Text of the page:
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Lens aberration

Aberration of a photographic lens is the last thing a novice photographer should think about. They absolutely do not affect the artistic value of your photos, and their impact on the technical quality of images is negligible. Nevertheless, if you do not know what to take your time, reading this article will help you understand the variety of optical aberrations and methods of dealing with them, which, of course, is invaluable for real photo-erudite.

Aberrations of the optical system (in our case, the photographic lens) is the imperfection of the image, which is caused by the deviation of the rays of light from the path that they should follow in an ideal (absolute) optical system.

Light from any point source, passing through an ideal lens, should have formed an infinitely small point on the plane of the matrix or film. In fact, this naturally does not occur, and the point turns into the so-called. a spot of scattering, but the optical engineers who design the lenses try to get as close to the ideal as possible.

Monochromatic aberrations are distinguished, equally inherent in light rays of any wavelength, and chromatic aberrations, depending on the wavelength, i.e. from color.

Diffraction stands apart, which, although it can be attributed to lens aberrations, however, due to its fundamental nature and fundamental fatigue, it is usually considered separately from other aberrations.

Monochromatic aberration
In 1857, the German mathematician and astronomer Philip Ludwig Seidel identified and mathematically described five so-called monochromatic aberrations of the third order. Here they are:

Spherical aberration
Image field curvature
This article was written for photographers, not mathematicians, and therefore we are primarily interested not in what formulas describe each of the aberrations, but in how aberrations manifest themselves in practical photography.

Let’s consider them in order.

Spherical aberration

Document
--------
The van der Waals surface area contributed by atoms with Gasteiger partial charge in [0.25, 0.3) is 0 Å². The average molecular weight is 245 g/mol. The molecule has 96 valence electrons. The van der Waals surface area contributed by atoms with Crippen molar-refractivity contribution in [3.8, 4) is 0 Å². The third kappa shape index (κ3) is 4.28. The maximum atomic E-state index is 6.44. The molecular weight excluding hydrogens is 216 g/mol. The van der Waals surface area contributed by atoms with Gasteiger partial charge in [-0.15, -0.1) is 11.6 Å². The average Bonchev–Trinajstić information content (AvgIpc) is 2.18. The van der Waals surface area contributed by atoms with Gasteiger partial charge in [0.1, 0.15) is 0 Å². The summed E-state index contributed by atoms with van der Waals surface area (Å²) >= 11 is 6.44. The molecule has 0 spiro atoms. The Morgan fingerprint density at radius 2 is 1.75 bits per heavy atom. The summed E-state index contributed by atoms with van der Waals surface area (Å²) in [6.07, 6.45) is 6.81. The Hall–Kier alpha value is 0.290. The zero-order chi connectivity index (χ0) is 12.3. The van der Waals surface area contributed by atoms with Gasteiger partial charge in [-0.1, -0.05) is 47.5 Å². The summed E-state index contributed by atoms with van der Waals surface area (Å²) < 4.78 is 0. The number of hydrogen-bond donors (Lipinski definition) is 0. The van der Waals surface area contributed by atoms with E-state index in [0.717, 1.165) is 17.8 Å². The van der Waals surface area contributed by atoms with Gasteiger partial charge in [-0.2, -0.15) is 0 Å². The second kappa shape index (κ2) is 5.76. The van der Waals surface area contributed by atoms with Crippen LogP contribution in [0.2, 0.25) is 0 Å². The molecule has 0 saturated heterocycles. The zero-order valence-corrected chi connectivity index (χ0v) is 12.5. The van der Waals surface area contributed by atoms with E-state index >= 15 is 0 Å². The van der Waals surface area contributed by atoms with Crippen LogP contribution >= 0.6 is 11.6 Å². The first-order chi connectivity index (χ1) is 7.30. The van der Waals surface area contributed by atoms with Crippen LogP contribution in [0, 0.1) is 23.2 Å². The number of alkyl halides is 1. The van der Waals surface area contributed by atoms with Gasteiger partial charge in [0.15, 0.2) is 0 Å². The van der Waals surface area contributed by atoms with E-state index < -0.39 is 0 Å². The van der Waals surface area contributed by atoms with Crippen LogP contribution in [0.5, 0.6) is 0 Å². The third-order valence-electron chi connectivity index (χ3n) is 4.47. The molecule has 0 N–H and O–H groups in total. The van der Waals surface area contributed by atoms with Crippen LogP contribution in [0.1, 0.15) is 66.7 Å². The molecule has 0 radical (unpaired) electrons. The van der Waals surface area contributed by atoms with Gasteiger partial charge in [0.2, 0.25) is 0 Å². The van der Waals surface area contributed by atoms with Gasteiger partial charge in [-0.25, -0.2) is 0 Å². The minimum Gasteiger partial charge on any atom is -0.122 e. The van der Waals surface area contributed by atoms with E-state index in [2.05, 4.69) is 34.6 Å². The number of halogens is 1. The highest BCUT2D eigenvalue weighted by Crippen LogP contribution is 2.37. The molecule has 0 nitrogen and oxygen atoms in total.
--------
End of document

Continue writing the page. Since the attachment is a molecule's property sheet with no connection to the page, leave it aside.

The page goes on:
The peculiarity of a spherical lens is such that the rays of light passing through the lens near its edge are more refracted than the rays passing through the center. This is explained by the fact that initially parallel rays of light fall on the spherical surface of the lens at different angles. The further the path of the beam lies from the optical axis of the lens, the greater the angle of incidence, and the more it is refracted. Ultimately, this leads to the inability to focus the point except in the form of a blurred at the edges of the spot, and the whole image is blurry.

Perfect lens
The course of light rays in an ideal lens.
Spherical aberration
Ray path with spherical aberration.
Aperture of the lens significantly reduces spherical aberration, since when the aperture is reduced, a part of the rays cut off through the edge of the lens is cut off, and the rays remaining near the optical axis form a sharper image.

When designing lenses, spherical aberrations are eliminated by combining positive and negative lenses, as well as using special aspherical elements, i.e. lenses whose refractive surface has an aspherical shape, so that, regardless of the distance of the light rays from the optical axis of the lens, they all refract equally, if possible, and converge when focusing to one point. An excessive correction of spherical aberrations, by the way, also does not lead to anything good: the spot of scattering becomes brighter at the edges than at the center, which manifests itself in the form of an annular bokeh.

Comic aberration or coma occurs when light rays pass through the lens at an angle to the optical axis. As a result, the image of point light sources acquires the shape of asymmetric spots of a drop-like (or, in severe cases, comet-like) shape at the edges of the frame.

Comatic aberration.
A coma is noticeable at the edges of the frame when shooting with a wide aperture. Since diaphragm reduces the number of rays passing through the edge of the lens, it usually eliminates comic aberrations as well.

Structurally, coma is fought in much the same way as with spherical aberrations.

Astigmatism is manifested in the fact that for an inclined (not parallel to the optical axis of the lens) light beam, rays lying in the meridional plane, i.e. the plane to which the optical axis belongs is focused differently from the rays lying in the sagittal plane, which is perpendicular to the meridional plane. This ultimately leads to asymmetric stretching of the blur spot. Astigmatism is noticeable at the edges of the image, but not at its center.

By the curvature of the image field is meant a phenomenon characteristic of very many lenses, in which a sharp image of a flat object is focused by the lens not on the plane, but on a certain curved surface. For example, many wide-angle lenses exhibit a pronounced curvature of the image field, as a result of which the edges of the frame appear to be focused as if closer to the observer than the center.

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